Vendors such as AppOrbit also manage the creation of Kubernetes clusters. The Kubo project, which is led by Pivotal, VMware and Google, manages cluster creation on Cloud Foundry's platform as a service.
Cloud containerization services abstract the management of Kubernetes clusters from users; those service products include GKE, Azure Container Service and Azure Container Instances from Microsoft, Amazon Elastic Compute Cloud (EC2) Container Service, StackPointCloud supported by DigitalOcean, and the IBM Container Service, among others.
Some open source Kubernetes-based container management software focuses on how applications and updates deploy to Kubernetes environments. These projects include ksonnet by Heptio, Helm, Applatix Argo, and numerous continuous integration and continuous deployment tools that integrate with Kubernetes.
Apache Mesos is an open source project that manages compute clusters, including container clusters. Mesosphere DC/OS, a commercial product based on Mesos, orchestrates containers with hybrid cloud portability. Mesosphere offers its own container scheduler, and it supports Kubernetes in DC/OS. Mesos enables an organization to manage clusters based on different versions of Kubernetes together.
Docker offers Swarm mode, a cluster management utility for containers, as well as other enterprise-focused container management software features, such as the Docker Secrets and Notary container security utilities. Some third-party vendors offer host cluster and container configuration templates for Docker Swarm mode. Examples include Puppet's Lumogon and Chef's Habitat. Cloud container management services also support Docker Swarm mode.
Container security tools
Container secrets management tools keep track of passwords and tokens in secure environments. Docker secrets management tech exists in upstream Kubernetes, as well as Mesosphere, CISOfy's Lynis and HashiCorp's Vault. Docker Notary and tools like it can certify container images as they move between test, development and production environments.
Static image and runtime container security scanning tools inspect container images before they are deployed and track behavior on the network after deployment. This software is available from several vendors, such as Aqua Security, Twistlock, NeuVector, StackRox, Deepfence and Tenable. Some traditional network security platforms, such as Trend Micro Deep Security, also support containers.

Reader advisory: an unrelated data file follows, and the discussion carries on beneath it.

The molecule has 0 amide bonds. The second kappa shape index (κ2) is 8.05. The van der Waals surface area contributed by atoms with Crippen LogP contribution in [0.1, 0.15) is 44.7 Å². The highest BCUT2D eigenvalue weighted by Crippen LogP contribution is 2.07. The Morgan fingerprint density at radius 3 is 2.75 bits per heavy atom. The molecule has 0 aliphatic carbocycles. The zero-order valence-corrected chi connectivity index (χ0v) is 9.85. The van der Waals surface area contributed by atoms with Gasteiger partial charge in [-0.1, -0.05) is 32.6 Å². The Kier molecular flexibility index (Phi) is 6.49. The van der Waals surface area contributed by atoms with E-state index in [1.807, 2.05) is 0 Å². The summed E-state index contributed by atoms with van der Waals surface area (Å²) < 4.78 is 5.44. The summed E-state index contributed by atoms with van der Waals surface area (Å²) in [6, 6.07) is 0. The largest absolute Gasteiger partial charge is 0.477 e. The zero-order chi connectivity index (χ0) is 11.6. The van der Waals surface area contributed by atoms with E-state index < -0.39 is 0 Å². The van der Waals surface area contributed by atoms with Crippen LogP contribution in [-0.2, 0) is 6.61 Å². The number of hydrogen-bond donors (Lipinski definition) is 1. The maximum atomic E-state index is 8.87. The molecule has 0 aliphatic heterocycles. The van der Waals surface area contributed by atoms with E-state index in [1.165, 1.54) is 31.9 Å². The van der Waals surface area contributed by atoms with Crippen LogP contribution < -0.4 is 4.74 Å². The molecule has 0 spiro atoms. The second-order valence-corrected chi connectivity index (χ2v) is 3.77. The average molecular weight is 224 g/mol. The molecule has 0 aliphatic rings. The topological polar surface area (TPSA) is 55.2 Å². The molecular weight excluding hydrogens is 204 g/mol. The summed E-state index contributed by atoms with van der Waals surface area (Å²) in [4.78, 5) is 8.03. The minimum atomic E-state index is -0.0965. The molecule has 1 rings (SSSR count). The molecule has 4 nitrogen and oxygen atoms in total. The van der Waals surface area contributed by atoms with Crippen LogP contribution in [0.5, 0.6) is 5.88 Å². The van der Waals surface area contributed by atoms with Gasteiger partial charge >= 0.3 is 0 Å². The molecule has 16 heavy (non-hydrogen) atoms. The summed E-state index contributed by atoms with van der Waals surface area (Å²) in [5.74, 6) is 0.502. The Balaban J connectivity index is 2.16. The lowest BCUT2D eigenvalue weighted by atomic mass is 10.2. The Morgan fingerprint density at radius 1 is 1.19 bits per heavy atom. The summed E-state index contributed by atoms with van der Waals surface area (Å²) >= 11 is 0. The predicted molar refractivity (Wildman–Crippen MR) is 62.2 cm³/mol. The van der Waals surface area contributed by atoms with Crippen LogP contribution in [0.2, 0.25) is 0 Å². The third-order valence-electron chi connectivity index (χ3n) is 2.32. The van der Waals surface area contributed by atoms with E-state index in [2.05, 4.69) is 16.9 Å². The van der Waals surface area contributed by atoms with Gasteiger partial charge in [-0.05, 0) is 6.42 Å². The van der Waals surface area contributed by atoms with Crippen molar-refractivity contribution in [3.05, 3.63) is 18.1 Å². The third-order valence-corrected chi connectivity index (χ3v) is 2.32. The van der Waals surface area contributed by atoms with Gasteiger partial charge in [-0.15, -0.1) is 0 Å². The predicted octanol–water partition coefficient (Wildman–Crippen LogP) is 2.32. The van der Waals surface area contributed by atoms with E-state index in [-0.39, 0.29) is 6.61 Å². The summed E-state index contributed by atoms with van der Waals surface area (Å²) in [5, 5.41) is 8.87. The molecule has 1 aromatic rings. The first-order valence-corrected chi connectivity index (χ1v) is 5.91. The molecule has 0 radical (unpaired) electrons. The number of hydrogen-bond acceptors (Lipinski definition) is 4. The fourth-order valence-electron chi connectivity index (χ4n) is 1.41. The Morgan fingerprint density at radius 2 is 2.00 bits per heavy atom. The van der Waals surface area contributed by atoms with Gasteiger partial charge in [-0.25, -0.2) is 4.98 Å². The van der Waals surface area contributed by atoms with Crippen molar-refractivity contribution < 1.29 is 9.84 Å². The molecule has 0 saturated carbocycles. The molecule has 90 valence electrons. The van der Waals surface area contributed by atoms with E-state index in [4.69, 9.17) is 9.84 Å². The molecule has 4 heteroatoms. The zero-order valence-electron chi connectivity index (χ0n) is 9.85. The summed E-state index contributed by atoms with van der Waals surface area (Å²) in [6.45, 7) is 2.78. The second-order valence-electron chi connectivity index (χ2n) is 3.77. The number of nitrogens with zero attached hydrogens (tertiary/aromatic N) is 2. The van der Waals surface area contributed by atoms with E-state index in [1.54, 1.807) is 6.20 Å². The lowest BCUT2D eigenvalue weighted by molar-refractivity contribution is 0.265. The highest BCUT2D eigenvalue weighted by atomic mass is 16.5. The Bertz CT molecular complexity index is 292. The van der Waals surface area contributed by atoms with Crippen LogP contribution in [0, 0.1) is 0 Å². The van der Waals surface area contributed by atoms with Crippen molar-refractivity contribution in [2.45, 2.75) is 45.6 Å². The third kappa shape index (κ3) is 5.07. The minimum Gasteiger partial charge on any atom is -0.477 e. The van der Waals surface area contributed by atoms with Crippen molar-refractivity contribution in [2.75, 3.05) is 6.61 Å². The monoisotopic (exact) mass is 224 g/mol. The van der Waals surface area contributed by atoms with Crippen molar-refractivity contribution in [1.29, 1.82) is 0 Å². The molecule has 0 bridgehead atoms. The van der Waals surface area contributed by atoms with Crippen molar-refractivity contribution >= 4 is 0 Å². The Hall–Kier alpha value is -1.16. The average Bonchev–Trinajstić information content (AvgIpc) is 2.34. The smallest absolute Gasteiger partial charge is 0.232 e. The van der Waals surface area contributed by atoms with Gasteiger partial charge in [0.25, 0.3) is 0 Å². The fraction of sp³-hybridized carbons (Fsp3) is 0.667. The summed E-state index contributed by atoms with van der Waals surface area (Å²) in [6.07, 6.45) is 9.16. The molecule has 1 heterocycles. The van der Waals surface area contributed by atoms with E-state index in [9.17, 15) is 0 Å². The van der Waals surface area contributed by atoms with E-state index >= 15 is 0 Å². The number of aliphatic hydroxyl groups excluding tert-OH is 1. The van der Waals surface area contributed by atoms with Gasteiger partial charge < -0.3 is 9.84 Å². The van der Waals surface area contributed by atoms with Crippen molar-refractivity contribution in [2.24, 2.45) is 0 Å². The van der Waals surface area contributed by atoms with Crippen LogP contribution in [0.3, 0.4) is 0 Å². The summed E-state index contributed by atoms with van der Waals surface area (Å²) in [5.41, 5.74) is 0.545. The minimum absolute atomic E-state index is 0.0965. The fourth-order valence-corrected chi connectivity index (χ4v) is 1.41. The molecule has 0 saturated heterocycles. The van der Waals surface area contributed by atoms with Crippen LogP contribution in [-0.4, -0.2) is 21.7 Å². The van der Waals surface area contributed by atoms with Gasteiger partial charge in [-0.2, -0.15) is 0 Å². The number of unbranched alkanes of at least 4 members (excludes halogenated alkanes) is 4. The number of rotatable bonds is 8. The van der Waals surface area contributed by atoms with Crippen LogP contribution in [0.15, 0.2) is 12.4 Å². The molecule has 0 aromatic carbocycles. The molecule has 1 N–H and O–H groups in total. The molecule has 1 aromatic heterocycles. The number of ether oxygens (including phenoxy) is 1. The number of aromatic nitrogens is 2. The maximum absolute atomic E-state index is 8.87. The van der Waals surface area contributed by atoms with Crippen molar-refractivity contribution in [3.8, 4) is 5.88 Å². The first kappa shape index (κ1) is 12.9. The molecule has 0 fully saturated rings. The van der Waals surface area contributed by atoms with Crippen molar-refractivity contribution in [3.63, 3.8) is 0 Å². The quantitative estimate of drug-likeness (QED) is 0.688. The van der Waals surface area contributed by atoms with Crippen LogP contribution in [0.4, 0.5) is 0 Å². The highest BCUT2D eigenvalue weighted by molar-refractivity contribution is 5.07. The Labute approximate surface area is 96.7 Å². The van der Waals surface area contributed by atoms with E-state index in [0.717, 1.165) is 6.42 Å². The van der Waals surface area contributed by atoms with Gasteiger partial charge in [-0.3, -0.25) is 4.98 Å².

Persistent storage management
Containers are ephemeral, which means that they do not retain information between sessions. But stateful applications rely on some connection between external storage volumes and containers.
Container storage utilities also handle the transfer of container image files from registries to the storage systems assigned to apps in production. Docker makes storage volume plug-ins available from various vendors, such as the open source container storage orchestration engine Rex-Ray from Dell EMC's community.
Container persistent storage tools that offer true container portability for stateful applications come from Docker Infinit, Portworx, Blockbridge Networks and Red Hat Container-Native Storage based on Gluster.
Container networking tools
Given their density and ephemeral nature, containers tend to rely on virtual networks. Container-specific virtual networking tools are available from Contiv, CoreOS, Weaveworks and open source projects, such as Project Calico, which focuses on Kubernetes container network management.
Wider virtual network management platforms -- such as Ansible Container, VMware NSX and Cisco Application Centric Infrastructure -- also support container technology.
Container monitoring tools
Specialized monitoring tools track performance, bugs and security in containerized workloads. Container-specific monitoring tools are offered by Sysdig, Docker's Stats feature, Google's cAdvisor and the Prometheus tool for Kubernetes.
Some DevOps monitoring platforms monitor containers in addition to other hosting architectures. These products come from companies such as New Relic, Datadog, AppDynamics, IBM, Dynatrace and SignalFx.